To the uninitiated, item six on last Tuesday's Sandy City Council meeting seemed a simple matter: a public hearing to consider a petition requesting that several Sandy homes be withdrawn from the White City Water Improvement District.

Think again.Use Sandy city, White City and water in the same sentence, and things immediately become complicated.

Tuesday's public hearing was replete with discussion - from a citizen's committee advising the council to move cautiously on change to a former state lawmaker suggesting White City Water be investigated for allegedly manipulating public funds.

The council made no decision, opting to continue the public hearing on Sept. 29.

At issue is a petition drive signed by Sandy residents currently being served by White City who want to be served by Sandy.

A new state law provides that municipal residents living within a county service district can pull out if their cities offer equivalent or better service and if a majority of the city users vote for withdrawal.

Sandy resident John Kirkham, chairman of the citizen's review committee, warned council members to move cautiously.

"We are not here, in any way, to give you a recommendation," said Kirk-ham, noting the proposed integration of the two water entities is far from simple.

A key concern is the issue of water rights.

White City Water Improvement District, Kirkham said, does not own any water rights, only a contract to buy water from White City Water Co.

The improvement district purchased the White City water system from the privately owned water company several years ago, but the company apparently retained its valuable water rights.

Several improvement district trustees simultaneously serve as officers of the water company, Kirkham said.

Kirkham questioned the legality of a public entity like the improvement district so closely associated with a private, for-profit company.

"These are questions we need to ask and understand," he said.

Former Utah House Speaker Craig Moody, who championed the petition drive, wondered if public funds gleaned by the improvement district were paying for assets in a private company.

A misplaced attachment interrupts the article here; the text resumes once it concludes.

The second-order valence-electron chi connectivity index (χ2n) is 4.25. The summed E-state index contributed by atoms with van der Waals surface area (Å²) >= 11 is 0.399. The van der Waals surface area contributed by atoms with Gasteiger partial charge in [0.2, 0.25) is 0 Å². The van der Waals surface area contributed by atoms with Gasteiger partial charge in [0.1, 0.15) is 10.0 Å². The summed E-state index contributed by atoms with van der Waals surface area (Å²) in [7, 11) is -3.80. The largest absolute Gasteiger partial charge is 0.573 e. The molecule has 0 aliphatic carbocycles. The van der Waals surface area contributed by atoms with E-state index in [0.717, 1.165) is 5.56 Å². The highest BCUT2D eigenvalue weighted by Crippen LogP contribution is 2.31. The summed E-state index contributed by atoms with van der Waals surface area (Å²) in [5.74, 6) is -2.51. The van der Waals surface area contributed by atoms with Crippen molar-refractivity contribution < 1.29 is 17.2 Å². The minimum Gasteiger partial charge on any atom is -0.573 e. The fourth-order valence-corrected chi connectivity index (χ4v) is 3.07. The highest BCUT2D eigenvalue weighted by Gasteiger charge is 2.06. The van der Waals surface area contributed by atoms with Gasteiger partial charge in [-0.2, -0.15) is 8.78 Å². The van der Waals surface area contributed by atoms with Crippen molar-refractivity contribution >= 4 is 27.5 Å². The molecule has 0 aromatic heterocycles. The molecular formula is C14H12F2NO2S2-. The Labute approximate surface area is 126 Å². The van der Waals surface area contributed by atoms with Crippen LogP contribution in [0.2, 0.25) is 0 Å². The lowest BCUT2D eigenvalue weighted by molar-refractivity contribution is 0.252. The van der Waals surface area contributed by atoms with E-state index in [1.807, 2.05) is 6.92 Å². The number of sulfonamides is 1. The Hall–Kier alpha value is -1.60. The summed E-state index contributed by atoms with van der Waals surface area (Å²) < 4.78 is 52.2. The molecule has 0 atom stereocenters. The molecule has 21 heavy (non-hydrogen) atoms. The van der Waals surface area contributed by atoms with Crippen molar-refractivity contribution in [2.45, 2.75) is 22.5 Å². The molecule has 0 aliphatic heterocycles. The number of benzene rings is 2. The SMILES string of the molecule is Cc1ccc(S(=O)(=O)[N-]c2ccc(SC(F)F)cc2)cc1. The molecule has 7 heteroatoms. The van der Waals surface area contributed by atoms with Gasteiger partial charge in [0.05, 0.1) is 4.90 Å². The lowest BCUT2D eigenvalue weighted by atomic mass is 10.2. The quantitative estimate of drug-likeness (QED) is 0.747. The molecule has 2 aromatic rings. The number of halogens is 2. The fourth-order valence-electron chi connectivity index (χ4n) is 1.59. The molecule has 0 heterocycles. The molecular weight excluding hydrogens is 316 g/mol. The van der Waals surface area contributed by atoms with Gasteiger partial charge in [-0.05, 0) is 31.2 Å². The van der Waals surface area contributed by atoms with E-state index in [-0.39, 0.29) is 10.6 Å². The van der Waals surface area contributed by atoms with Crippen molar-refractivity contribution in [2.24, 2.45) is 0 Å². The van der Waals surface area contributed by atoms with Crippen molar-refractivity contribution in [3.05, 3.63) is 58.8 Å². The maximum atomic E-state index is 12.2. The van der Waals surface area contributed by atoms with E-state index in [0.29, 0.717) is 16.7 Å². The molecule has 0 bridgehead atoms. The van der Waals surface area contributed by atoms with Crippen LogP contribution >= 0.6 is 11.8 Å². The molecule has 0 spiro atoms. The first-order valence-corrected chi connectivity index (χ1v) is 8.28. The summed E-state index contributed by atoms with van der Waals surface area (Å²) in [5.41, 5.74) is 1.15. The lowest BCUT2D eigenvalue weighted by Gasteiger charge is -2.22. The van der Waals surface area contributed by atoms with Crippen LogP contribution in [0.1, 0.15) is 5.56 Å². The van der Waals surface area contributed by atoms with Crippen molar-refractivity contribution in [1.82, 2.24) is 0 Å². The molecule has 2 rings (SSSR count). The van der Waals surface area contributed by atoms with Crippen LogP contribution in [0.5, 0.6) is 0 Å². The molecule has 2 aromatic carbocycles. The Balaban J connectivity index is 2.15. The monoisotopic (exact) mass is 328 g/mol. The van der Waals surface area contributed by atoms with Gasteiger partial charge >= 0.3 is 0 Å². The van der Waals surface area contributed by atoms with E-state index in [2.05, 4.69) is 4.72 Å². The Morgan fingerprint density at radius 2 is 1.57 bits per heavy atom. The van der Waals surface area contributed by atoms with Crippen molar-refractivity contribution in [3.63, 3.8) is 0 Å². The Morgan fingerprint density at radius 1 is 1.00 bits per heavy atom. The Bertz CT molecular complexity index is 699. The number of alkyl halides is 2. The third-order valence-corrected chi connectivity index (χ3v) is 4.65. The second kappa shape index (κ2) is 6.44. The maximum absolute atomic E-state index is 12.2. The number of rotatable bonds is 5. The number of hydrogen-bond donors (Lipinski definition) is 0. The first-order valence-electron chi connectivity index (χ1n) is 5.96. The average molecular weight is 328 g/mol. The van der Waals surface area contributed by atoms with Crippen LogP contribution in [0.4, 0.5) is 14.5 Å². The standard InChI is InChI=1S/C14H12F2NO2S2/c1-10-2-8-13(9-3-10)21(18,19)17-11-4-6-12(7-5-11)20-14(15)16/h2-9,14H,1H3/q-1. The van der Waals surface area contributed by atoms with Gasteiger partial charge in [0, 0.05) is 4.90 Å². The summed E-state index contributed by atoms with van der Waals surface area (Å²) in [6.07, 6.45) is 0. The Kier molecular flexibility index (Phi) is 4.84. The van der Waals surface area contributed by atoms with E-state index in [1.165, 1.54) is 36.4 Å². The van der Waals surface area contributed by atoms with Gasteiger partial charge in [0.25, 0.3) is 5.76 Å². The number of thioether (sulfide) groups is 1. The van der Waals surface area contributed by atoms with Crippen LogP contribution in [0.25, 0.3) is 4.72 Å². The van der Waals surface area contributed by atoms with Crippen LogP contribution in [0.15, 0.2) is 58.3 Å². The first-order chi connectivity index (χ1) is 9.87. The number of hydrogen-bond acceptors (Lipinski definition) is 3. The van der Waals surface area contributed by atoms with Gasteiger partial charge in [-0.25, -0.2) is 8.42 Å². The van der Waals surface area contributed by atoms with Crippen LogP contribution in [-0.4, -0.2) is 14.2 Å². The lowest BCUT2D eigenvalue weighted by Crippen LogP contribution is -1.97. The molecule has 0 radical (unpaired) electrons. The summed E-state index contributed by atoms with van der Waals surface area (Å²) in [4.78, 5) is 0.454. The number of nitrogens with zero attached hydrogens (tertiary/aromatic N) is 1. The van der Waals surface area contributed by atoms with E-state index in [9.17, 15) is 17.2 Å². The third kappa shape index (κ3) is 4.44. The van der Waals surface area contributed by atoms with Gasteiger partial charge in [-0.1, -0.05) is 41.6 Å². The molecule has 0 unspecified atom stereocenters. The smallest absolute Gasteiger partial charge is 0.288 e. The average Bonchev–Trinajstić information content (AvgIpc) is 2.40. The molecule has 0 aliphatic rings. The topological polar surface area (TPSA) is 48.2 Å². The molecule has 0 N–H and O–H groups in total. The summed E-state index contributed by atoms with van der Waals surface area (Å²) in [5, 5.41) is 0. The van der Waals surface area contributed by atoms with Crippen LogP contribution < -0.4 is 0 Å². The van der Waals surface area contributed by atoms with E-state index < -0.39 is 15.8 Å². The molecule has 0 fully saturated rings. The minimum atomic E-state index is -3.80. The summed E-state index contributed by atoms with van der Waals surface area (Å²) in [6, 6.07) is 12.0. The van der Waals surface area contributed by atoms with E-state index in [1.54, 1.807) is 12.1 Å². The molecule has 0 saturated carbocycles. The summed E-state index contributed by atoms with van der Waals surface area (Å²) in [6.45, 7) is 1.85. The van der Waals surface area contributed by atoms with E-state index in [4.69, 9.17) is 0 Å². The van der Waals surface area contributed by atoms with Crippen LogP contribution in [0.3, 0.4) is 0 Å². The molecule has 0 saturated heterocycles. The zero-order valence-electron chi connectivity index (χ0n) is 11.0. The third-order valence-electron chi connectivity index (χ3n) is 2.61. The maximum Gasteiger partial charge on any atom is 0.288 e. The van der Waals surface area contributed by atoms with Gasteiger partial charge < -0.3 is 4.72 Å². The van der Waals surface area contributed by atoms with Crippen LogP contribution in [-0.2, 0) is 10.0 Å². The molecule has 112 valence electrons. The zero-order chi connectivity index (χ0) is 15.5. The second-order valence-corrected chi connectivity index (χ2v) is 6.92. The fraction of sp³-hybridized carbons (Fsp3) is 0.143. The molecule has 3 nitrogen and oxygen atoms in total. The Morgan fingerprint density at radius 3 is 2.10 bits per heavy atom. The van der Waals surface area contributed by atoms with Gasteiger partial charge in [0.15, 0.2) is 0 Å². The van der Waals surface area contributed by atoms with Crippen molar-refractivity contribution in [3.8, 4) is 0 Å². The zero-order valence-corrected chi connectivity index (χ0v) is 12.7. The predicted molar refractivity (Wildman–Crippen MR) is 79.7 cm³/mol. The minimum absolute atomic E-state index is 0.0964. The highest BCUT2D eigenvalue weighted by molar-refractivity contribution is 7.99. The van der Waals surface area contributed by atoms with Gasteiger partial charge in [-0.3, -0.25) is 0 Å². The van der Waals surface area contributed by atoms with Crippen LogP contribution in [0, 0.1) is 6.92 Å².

Moody said the relationship between the two White City entities should be investigated by the state auditor and Attorney General's Office and encouraged the council to put the withdrawal matter to a public vote.

After the meeting, the improvement district's attorney, Paul Ashton, dismissed suggestions that his client was using White City Water Co. to manipulate assets.

"Give me a break," he said.

Ashton said when the improvement district bought out the water system, the company opted not to sell the water rights to avoid a heavy capital gains tax.

The White City Water Co. is a wholly owned subsidiary of the district. While district trustees serve simultaneously as company board of directors, they earn no money or compensation from their company duties, Ashton said.

By law, district trustees cannot make more than $2,500 a year.

Company stock is owned entirely by the water district. If a profit is realized, the extra money is used to improve system infrastructure or lower water rates, Ashton said.

The district buys water from the company, while the company pays the district for transportation and maintenance of storage facilities, Ashton said.

"It's a straightforward relationship," he added.

Now Sandy is sore because it won't be getting the water rights, he added.

Ashton said the trustees have asked him to draft a letter for Sandy leaders explaining the relationship between White City Improvement District and White City Water Co.

Several council members expressed concern over the water rights matter but said approving a public vote to withdraw is paramount.

The complexity of the proposed withdrawal "doesn't cloud the fact that residents should have the right to vote," said Councilman Michael Edmonds.